This article had potential to show those in San Diego that we are not some crazy people causing trouble. So, when I do go out in cosplay and if someone mentions this article, I'll straight out tell them it really misrepresented us, because that is what I feel about this article.
For those interested in learning about cosplay from cosplayers, visit cosplay.com
Sorry, Sioban, I have been a Reader reader for years. I had to create an account just to tell you how insulting I thought your article was. You obviously had preconceived opinions about cosplay, and set out to write an article to support those opinions. I know some of these kids. They are far more diverse and multitalented than you portray them. You spent the day collecting comments, taking them out of context and using them to paint a less than flattering picture of cosplayers. The ones that I know have so much more going on than you know. Apparently you failed to ask.
My Son was a 4 year varsity letterman in hockey. I saw him cover himself in blue latex and perfectly portray some character from a Japanese anime. He rocked it. It was very cool.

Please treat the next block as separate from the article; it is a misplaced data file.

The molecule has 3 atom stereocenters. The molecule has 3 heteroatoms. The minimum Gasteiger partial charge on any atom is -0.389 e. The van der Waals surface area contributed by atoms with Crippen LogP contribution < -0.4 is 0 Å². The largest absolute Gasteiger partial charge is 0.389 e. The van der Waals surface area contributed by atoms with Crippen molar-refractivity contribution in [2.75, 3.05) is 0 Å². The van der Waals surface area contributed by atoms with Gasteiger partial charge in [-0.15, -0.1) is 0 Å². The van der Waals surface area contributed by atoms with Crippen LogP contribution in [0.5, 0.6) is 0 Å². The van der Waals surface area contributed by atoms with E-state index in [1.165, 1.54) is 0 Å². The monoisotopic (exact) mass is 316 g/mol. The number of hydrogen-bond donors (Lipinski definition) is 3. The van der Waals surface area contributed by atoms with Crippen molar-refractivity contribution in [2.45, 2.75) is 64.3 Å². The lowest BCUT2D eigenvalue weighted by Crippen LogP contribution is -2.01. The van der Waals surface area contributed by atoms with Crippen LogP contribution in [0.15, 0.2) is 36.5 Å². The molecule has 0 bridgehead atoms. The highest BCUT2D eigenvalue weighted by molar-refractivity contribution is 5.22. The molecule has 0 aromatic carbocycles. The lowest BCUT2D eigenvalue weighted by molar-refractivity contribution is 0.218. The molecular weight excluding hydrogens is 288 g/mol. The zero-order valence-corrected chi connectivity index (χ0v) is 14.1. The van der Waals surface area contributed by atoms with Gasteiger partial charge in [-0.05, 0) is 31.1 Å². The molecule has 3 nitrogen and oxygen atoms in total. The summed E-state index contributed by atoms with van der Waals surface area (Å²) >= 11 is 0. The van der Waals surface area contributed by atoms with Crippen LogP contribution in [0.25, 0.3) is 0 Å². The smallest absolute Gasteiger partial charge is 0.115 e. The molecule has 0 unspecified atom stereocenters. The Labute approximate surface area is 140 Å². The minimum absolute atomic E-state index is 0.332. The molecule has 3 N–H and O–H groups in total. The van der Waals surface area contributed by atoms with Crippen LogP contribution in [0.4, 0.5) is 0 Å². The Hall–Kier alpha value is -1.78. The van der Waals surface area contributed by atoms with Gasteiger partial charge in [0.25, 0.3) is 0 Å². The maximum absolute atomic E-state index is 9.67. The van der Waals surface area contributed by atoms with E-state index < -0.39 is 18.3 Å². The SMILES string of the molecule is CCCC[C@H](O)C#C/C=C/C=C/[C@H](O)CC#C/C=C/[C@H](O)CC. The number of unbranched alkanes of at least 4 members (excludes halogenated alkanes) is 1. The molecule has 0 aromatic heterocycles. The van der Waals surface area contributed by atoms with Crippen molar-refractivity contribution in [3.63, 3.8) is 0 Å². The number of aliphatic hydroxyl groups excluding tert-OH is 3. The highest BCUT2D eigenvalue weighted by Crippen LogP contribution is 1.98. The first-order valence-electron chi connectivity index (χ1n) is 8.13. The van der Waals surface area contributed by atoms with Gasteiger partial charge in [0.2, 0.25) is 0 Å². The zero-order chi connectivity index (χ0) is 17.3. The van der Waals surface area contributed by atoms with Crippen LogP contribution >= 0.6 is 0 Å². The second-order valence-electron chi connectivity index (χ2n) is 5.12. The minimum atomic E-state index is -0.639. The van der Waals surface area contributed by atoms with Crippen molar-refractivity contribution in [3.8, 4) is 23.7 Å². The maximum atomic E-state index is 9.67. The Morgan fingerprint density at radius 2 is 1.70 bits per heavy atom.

I have been asked to critique designs and build accessories. I have enjoyed helping create characters. I admit I do not recognize ANY of the characters. I just know that the costumes are very creative, the crafting is often complex. I see a fun form of living art.
It is too bad that you didn't get it. It is worse that you would hold yourself out to be a serious journalist and be so judgmental and insulting.
I agree with Becca.
Lolita fashion is a Japanese street fashion style. It has no connection to the novel.
Christ, it wouldn't have hurt to do some research on cosplay/cosplayers beforehand.
Hi my name is Shannon, and yes, I was one of the girls who let her tag along. I just want to say to the entire cosplay community that I am sorry I ever did this. I thought she would write a nice article that would bring more interest to the cosplay community. However, I was completely wrong. For half the time that the reporter was with us, she didn't even tell us when she started recording our conversations, and many of the 'insulting' remarks were meant as jokes. Me and Marina both like Hetalia, watched the anime and have thought about cosplaying as Hetalia characters. I am not a diehard cosplayer and am actually really new to the community, and my main focus in life is school. I would never have agreed to this if I knew it would turn out like this. In response to the person who thinks I might just be a douchebag and a 'catty, childish cosplayer', I won't say I'm the most wonderful person ever, but please don't call my friend Marina bad names. She is a very nice person. I sincerely apologize for my mistake and I hope I can be forgiven. I love to cosplay and I would hate to leave the community now.
Dorian Hargrove 4:30 p.m., Jan. 30
Jeff Smith 4 p.m., Jan. 30
Matt Potter 2:30 p.m., Jan. 30
Eva Knott 12:30 p.m., Jan. 30
Ian Anderson noon, Jan. 30
Liz Swain 11:30 a.m., Jan. 30
Emily Reily 11 a.m., Jan. 30